If you’re a warehouse manager or work in the supply chain and logistics field, you already know a thing or two about organization. After all, it’s a big part of your job, and like the Spider-Man of warehouse inventory management, with great coordination comes increased efficiency and productivity.
Even if warehouse inventory management is something you’ve been doing for years, it can’t hurt to have a refresher and reminder of all the ways in which you can maximize space and make the most out of your day-to-day operations. Here are the top 5 tips warehouse inventory managers need to be aware of.
In this top 5 list of tips that warehouse managers should know, we’ll review must-know details on how to ensure the warehouse operation you run is safe, productive, and efficient. Whether this means using the right equipment or the right processes, we’ve got you covered.
When it comes to warehouse management, productivity and efficiency are important. However, neither of those goals can be achieved if safety and precaution are not factored in. Inspection and repair isn’t about meeting an arbitrary measurement; it’s about making sure all working parts are functioning correctly, accurately, and safely.
As an analogy, imagine that a piece of machinery is an employee. You notice that the employee is moving slower and they seem sick. As a manager, you would send them home so they could see a doctor and get their health in order before returning to work. The same can be said for the equipment you use. It’s impractical to use the same run-down machinery and parts. Upkeep is necessary for longevity.
When inspections are up-to-date and repairs are prioritized, you’re going to be able to run a warehouse like a well-oiled machine. As all logistics professionals already know, the devil is in the details. The difference between good results and great results comes down to how detail-oriented the one’s running the shop are.
Any old pallet and rack won’t get logistics managers the results they’re after if they’re trying to improve inventory management. You wouldn’t want to use a double-deep rack when your warehouse needs drive-in racks, would you? Just because something may work to get the job done, doesn’t mean it’s the most efficient way to do it.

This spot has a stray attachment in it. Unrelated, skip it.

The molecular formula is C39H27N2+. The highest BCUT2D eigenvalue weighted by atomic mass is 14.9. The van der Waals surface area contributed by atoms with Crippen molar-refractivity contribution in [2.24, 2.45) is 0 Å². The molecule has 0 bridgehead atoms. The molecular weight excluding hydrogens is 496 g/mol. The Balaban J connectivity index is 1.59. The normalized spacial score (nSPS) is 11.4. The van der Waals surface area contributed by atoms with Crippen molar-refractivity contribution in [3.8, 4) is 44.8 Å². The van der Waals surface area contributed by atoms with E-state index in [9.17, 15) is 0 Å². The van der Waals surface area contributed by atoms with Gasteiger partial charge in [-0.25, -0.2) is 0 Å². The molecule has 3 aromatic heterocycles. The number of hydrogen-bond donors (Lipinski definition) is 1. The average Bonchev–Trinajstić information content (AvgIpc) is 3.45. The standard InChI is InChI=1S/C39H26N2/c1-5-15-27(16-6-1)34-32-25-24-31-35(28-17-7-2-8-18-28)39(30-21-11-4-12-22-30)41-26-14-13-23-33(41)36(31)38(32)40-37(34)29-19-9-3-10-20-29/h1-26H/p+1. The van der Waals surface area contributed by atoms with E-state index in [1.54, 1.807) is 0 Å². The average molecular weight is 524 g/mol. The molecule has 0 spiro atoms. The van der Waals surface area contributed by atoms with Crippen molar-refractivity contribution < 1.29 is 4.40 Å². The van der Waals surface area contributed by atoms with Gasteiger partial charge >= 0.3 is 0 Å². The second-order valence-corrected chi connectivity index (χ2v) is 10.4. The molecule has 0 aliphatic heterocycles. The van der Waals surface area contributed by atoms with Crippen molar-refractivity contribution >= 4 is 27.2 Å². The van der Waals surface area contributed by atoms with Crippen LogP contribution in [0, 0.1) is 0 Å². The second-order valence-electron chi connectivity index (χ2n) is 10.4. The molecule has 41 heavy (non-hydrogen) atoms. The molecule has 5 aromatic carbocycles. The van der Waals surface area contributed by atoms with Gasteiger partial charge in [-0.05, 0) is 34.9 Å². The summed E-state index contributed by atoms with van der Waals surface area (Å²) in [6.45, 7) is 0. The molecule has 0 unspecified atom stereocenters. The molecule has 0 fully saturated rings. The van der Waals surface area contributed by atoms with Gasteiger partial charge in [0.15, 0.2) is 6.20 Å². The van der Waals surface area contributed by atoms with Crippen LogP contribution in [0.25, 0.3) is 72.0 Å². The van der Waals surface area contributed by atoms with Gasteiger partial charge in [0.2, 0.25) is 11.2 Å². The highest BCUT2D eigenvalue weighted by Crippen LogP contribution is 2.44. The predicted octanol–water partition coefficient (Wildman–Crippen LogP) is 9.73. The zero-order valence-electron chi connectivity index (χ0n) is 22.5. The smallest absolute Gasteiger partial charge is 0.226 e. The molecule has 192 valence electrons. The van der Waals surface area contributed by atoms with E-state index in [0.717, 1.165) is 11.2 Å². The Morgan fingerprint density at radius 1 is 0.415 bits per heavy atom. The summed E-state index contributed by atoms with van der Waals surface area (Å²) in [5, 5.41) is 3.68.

If your facility is brand new and you’re looking to outfit a warehouse with specific processes in mind, then some extra thought needs to be put into what equipment is used. For a better idea of your options, you can check out this buyer’s guide that goes into detail on what to expect from your equipment.
Better equipment leads to better organization which leads to better operations; it’s that simple.
Not all warehouses have the same needs. While some things may be able to be reused and recycled, building and preparing things like custom rack heights, special safety guarding, and custom painting are all services that can be commissioned. Customization is key to ensuring your products, equipment, and employees stay safe during storage and transfer.
As a warehouse manager, custom fabrication can help ensure that all pieces of the puzzle fit accordingly. Yankee Supply makes custom ULD racks for container and pallet storage. The customized aspect of these ULD racks is what ensures that oversized items are not damaged in the storage and retrieval process. Damaged products cause a big hit to the overall efficiency of an operation, and can be quite costly.
It’s better to pay a bit more for custom equipment that can withstand what you need it to withstand, rather than risking problems with an imperfect system.
Whether you’re looking to upgrade your warehouse to the next level or you’re starting from scratch, warehouse flow planning always starts with a goal and concept in mind. It can help to draw out a concept map, then work with professionals to bring your vision to life. Every warehouse’s needs are going to be different, so the first thing you need to determine is whether you need a simple flow plan or a more complex one.
Simplicity can be great for efficiency, but planning something that is too simple can leave questions unanswered and cause disarray. On the other hand, an overly complicated and complex flow can cause unnecessary and time-consuming work. In most cases, you’re going to want to aim for a happy medium. This looks different for every situation, but in general you’re going to map out where items will be received, where they’ll be stored, how and where dispatch will take place, and whether the overall layout is conducive to efficiently handle your warehouse’s volume of material being transferred.
Value stream mapping helps professionals better understand how improvements can be made to a warehouse or supply chain system; it will analyze efficiency and help make decisions moving forward based on results. With value stream mapping, you’re not only analyzing how machinery, equipment, and costs all play a role in the efficiency of production, but you’re also analyzing people.
The purpose of value stream mapping is not to scrutinize but to give another purposeful look at processes that one might take for granted. Once you have an idea of what needs to be changed, you can begin to implement those changes and track progress to make sure that the hypothesis is correct.
There are a lot of components that go into running a smooth ship in the supply chain world. If you’re looking for tools that can increase productivity and efficiency in your warehouse with inventory management, then Yankee Supply has your back. We work with supply chain professionals all day every day, so we understand the issues and know just how to help anybody that comes our way.
Contact us today and we’ll get you set up and on the right track.
Yankee Supply is an industry leader in warehouse and material handling supply. We have over 40 years of experience. Learn more about us here.